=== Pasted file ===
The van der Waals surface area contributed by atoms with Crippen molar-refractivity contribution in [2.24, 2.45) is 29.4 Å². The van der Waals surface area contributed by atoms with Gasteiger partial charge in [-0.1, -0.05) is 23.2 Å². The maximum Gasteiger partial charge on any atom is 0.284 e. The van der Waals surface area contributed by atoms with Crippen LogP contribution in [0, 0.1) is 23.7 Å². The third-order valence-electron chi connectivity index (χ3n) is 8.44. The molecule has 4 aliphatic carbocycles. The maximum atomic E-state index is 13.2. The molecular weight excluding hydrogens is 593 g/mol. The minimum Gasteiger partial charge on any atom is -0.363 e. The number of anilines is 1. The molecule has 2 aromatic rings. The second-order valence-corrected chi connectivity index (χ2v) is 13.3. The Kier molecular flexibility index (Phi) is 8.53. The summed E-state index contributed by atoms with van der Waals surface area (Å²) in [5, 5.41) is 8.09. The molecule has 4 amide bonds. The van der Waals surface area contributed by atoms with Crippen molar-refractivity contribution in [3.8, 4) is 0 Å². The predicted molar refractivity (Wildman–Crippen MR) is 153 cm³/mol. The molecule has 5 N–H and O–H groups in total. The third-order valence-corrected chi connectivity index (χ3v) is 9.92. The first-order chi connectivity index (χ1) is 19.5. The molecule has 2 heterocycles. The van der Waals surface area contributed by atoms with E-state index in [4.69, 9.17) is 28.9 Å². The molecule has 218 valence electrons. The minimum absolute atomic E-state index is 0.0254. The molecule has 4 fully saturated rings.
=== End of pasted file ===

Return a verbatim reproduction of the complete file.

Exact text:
The van der Waals surface area contributed by atoms with Crippen molar-refractivity contribution in [2.24, 2.45) is 29.4 Å². The van der Waals surface area contributed by atoms with Gasteiger partial charge in [-0.1, -0.05) is 23.2 Å². The maximum Gasteiger partial charge on any atom is 0.284 e. The van der Waals surface area contributed by atoms with Crippen LogP contribution in [0, 0.1) is 23.7 Å². The third-order valence-electron chi connectivity index (χ3n) is 8.44. The molecule has 4 aliphatic carbocycles. The maximum atomic E-state index is 13.2. The molecular weight excluding hydrogens is 593 g/mol. The minimum Gasteiger partial charge on any atom is -0.363 e. The number of anilines is 1. The molecule has 2 aromatic rings. The second-order valence-corrected chi connectivity index (χ2v) is 13.3. The Kier molecular flexibility index (Phi) is 8.53. The summed E-state index contributed by atoms with van der Waals surface area (Å²) in [5, 5.41) is 8.09. The molecule has 4 amide bonds. The van der Waals surface area contributed by atoms with Crippen molar-refractivity contribution in [3.8, 4) is 0 Å². The predicted molar refractivity (Wildman–Crippen MR) is 153 cm³/mol. The molecule has 5 N–H and O–H groups in total. The third-order valence-corrected chi connectivity index (χ3v) is 9.92. The first-order chi connectivity index (χ1) is 19.5. The molecule has 2 heterocycles. The van der Waals surface area contributed by atoms with E-state index in [4.69, 9.17) is 28.9 Å². The molecule has 218 valence electrons. The minimum absolute atomic E-state index is 0.0254. The molecule has 4 fully saturated rings.